Have Pet Questions?

Sign Up for our Newsletter

Your information is safe and secure with us; please read out privacy policy for more details.

Severity scale:
ER

This toxin is considered to be a very high risk and your pet should be evaluated as an emergency at your nearest veterinary hospital. You may want to contact whiskerDocs or the hospital if your pet has recently ingested this toxin to see if there are additional steps you need to take before leaving home.

Mercury is also known as quicksilver because it is a silver-colored liquid. It is a naturally occurring element that can cause serious environmental and health problems. There are several common sources of mercury in a household, including thermometers, fluorescent lights, button-cell batteries, barometers, thermostats, electrical switches, some blood pressure measuring devices, and in the lights commonly found in children's athletic sneakers (those that "light-up" with each step). These sources are poorly absorbed by the body, so accidental ingestion is a moderate toxicity level, but large amounts of inorganic forms/compounds such as these can lead to serious kidney damage.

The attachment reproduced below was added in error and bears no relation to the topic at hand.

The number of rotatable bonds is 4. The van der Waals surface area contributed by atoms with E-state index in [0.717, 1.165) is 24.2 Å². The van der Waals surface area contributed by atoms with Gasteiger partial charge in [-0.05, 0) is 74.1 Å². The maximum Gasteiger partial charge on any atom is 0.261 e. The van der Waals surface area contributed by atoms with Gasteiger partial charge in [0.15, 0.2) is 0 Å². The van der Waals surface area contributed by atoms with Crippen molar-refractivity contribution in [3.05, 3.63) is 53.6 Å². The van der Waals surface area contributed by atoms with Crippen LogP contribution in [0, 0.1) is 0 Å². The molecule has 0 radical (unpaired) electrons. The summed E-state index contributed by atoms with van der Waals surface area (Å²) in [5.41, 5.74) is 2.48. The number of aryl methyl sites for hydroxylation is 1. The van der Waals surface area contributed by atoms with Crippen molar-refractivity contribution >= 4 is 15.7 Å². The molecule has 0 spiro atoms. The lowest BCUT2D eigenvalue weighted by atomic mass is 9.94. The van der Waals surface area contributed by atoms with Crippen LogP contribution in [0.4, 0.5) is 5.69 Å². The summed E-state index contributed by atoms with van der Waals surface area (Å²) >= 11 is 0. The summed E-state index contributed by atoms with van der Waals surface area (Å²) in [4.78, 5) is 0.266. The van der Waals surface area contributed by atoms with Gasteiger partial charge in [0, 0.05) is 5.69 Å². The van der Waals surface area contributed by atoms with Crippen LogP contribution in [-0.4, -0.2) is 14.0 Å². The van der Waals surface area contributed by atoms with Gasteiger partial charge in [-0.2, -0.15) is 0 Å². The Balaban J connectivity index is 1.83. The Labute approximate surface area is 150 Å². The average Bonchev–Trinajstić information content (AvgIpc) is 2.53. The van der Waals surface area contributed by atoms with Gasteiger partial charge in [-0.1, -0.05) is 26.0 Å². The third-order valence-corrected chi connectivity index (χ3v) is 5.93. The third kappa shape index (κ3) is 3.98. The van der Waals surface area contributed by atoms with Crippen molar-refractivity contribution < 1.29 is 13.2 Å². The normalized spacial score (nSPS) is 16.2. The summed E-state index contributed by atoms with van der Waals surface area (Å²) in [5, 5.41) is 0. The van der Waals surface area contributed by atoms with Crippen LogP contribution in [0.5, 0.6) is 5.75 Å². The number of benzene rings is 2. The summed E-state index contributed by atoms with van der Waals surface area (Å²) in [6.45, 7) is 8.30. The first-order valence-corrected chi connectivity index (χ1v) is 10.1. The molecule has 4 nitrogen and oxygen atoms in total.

Mercury is also present in organic forms, such as fish and other marine life, which when ingested at toxic levels or over a prolonged exposure period, can lead to irreversible brain damage, bone, joint, muscle, and organ failure.

Other names: 
Inorganic forms (thermometers, batteries, fluorescent lights), Organic forms (marine life)
Toxic to: 
Dogs and Cats
Symptoms: 
Vomiting, diarrhea, kidney damage/failure can be seen after ingestion of inorganic compounds. Blindness, hyperactivity, abnormal behavior, abnormal chewing, convulsions, lack of coordination, and hind leg rigidity can be seen following organic compound ingestion, but usually not for several weeks after the poisoning due to the often irreversible damage being caused by mercury accumulating in the brain, kidneys, and muscles.
whiskerDocs' content is for informational purposes only. Read our Terms.